More than 1,500 New Yorkers gathered today in Manhattan to mourn the death of a 32 year-old gay man, who was shot down on Friday just blocks away from the historic Stonewall Inn in an apparent act of anti-gay bias.
Family Research Council Tries to Co-opt "Scout Sunday" but People of Faith Call for Inclusion
The anti-gay Family Research Council, which has been labeled a hate group by the Southern Poverty Law Center, is finding a way to push their radical anti-gay agenda on "Scout Sunday", which falls this Sunday, February 3.
Scout Sunday has been around for years, and is listed on the Boy Scouts of America religious calendar. It is a Sunday designated for church-sponsored troops to serve in worship in a variety of ways. Often, the sponsor congregation will recognize its relationship with the troop. Scouting Sabbath is observed next weekend, on February 9. I recall serving as an usher in my Cub Scout uniform when I was a young boy.
Next week, the Boy Scouts are seriously considering changing their blanket ban on gay scouts and leaders. Since then, the Family Research Council's Tony Perkins, Peter Sprigg, and others who are featured in GLAAD's Commentator Accountability Project, have taken to the airwaves, making outlandish claims about what the potential change.
Jeremy Hooper, GLAAD's Commentator Accountability Project contributor, noted on his own blog that the Family Research Council has made up special bulletin inserts for Scout Sunday, complete with its own set of misinformation and threats. According to the bulletin:
From a practical perspective, departing from their long-held policies would be devastating to an organization that has prided itself on the development of strong moral character in boys. It would also place these impressionable young men at risk to unwanted exposure to values contrary to those taught by their parents and pastors… or even worse.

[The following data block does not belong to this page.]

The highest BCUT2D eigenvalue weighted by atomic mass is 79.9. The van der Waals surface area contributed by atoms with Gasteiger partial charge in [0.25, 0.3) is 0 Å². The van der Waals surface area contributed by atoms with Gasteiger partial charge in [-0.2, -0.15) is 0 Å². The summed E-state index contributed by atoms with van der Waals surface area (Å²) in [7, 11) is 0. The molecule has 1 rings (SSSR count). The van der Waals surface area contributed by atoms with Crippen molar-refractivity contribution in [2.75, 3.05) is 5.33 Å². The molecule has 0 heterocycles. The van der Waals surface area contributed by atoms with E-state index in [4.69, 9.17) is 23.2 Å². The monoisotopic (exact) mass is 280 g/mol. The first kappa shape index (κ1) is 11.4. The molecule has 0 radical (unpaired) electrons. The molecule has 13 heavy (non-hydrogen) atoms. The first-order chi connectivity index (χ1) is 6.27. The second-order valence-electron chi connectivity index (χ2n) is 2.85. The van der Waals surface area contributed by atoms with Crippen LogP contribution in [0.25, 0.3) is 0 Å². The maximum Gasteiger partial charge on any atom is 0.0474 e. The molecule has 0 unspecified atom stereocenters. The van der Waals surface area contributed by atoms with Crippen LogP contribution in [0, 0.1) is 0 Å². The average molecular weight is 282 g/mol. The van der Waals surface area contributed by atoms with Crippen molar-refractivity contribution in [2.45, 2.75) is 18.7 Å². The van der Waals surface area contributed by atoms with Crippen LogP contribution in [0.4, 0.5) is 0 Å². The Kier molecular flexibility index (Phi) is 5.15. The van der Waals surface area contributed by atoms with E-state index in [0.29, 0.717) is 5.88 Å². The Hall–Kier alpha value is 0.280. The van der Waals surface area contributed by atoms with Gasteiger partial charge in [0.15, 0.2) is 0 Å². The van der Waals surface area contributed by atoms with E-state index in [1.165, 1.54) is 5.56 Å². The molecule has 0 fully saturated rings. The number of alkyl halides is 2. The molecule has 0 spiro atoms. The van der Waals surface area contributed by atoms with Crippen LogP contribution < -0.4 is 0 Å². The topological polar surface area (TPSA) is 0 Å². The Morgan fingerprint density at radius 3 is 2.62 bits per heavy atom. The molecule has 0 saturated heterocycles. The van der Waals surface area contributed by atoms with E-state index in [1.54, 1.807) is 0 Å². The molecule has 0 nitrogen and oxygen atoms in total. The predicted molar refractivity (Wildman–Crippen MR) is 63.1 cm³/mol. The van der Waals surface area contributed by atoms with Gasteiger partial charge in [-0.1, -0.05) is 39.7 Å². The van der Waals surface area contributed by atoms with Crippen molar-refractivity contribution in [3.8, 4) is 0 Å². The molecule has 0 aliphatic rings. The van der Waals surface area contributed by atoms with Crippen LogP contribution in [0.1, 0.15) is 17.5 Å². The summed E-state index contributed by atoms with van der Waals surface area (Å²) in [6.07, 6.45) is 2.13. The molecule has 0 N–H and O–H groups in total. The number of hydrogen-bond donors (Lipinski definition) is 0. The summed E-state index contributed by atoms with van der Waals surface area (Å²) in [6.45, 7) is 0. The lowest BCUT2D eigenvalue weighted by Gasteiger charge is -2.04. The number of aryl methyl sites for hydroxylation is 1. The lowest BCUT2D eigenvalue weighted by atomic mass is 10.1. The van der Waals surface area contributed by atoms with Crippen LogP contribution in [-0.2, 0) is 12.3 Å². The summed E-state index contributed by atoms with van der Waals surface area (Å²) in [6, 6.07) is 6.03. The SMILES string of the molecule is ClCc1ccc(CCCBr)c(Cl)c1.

Thankfully, the Family Research Council isn't the only group that is mobilizing on Scout Sunday. The United Church of Christ (UCC) is also asking its congregations to hang banners of welcome and speak out in support of policy change during Sunday's worship. They are also encouraging UCC members to contact the Boy Scouts to encourage them to drop the ban. The UCC has been highlighting one of its members, David Knapp, who has been working for 50 years to have the ban lifted. Knapp is now 87 years old, and continues to call for change. Knapp marched with GLAAD in the New York City Pride Parade, calling on the Boy Scouts to lift its ban.
"In this spirit, on this National Boy Scout Sunday, let us proclaim, 'We welcome ALL Boy Scouts,'" said the Rev. Mike Schuenemeyer, UCC executive on LGBT concerns. "Let us demonstrate this value with actions, communicating our support for a Boy Scouts of America that opens the door to everyone, including gay and bisexual scouts and scout leaders."
UCC President and General Minister, the Rev. Geoffrey A. Black, has previously written a letter to the BSA President Wayne Perry and the organization's executive board, expressing "prayerful support and strong encouragement" for the BSA to change the policy. "If [the BSA] choose to move forward in this important direction, the United Church of Christ will be a supportive partner," Black said in the letter.
Some have worried that the Boy Scouts policy change may not change much, since it would have the decision about gay scouts being made by local troops and sponsors. Many scout troops are hosted by congregations, and the stereotype is that people of faith oppose LGBT inclusion. GLAAD reminds media that many congregations and entire denominations are affirming and accepting of LGBT, and would be supportive of changing a policy. In addition to the UCC, many scout troops are hosted by Conservative and Reformed Jewish, Lutheran, Presbyterian, Episcopal, and Unitarian congregations. Even Mormons have been increasingly accepting of LGBT people, which means that many Mormon temples may not ban gay scouts as well.
Many, including the Family Research Council, would like to establish a false dichotomy that places people of faith and LGBT people on opposite sides of the Boy Scouts. In fact, people of faith are increasingly on the side for LGBT inclusion and opening the benefits of scouting to all. Denominations like the UCC, and the others listed above have LGBT inclusion as a part of their doctrine. The existing Boy Scout policy actually makes welcoming congregations go against their doctrine that says that God created and loves all people, including LGBT people, just as they are. By taking action today, the new Boy Scouts policy could reflect the doctrine of welcome and inclusion.